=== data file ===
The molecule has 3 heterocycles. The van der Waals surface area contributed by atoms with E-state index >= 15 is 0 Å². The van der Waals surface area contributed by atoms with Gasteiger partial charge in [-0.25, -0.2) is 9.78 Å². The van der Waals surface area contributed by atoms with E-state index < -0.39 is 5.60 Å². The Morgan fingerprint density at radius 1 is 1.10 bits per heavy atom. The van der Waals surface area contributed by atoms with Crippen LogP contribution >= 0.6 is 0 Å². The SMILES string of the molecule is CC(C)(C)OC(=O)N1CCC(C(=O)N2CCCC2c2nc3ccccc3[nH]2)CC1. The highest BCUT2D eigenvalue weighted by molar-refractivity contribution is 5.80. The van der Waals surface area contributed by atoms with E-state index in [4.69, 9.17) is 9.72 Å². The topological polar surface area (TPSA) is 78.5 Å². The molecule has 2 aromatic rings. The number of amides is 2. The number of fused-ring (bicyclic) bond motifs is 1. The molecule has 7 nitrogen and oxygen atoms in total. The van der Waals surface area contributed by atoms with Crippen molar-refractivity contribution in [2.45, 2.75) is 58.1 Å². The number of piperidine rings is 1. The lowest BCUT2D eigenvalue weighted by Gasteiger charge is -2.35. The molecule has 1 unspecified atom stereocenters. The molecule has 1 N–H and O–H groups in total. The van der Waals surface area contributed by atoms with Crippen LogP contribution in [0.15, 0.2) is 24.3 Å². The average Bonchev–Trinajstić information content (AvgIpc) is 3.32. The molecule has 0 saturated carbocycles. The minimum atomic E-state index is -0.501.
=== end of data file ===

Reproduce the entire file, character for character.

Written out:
The molecule has 3 heterocycles. The van der Waals surface area contributed by atoms with E-state index >= 15 is 0 Å². The van der Waals surface area contributed by atoms with Gasteiger partial charge in [-0.25, -0.2) is 9.78 Å². The van der Waals surface area contributed by atoms with E-state index < -0.39 is 5.60 Å². The Morgan fingerprint density at radius 1 is 1.10 bits per heavy atom. The van der Waals surface area contributed by atoms with Crippen LogP contribution >= 0.6 is 0 Å². The SMILES string of the molecule is CC(C)(C)OC(=O)N1CCC(C(=O)N2CCCC2c2nc3ccccc3[nH]2)CC1. The highest BCUT2D eigenvalue weighted by molar-refractivity contribution is 5.80. The van der Waals surface area contributed by atoms with E-state index in [4.69, 9.17) is 9.72 Å². The topological polar surface area (TPSA) is 78.5 Å². The molecule has 2 aromatic rings. The number of amides is 2. The number of fused-ring (bicyclic) bond motifs is 1. The molecule has 7 nitrogen and oxygen atoms in total. The van der Waals surface area contributed by atoms with Crippen molar-refractivity contribution in [2.45, 2.75) is 58.1 Å². The number of piperidine rings is 1. The lowest BCUT2D eigenvalue weighted by Gasteiger charge is -2.35. The molecule has 1 unspecified atom stereocenters. The molecule has 1 N–H and O–H groups in total. The van der Waals surface area contributed by atoms with Crippen LogP contribution in [0.15, 0.2) is 24.3 Å². The average Bonchev–Trinajstić information content (AvgIpc) is 3.32. The molecule has 0 saturated carbocycles. The minimum atomic E-state index is -0.501.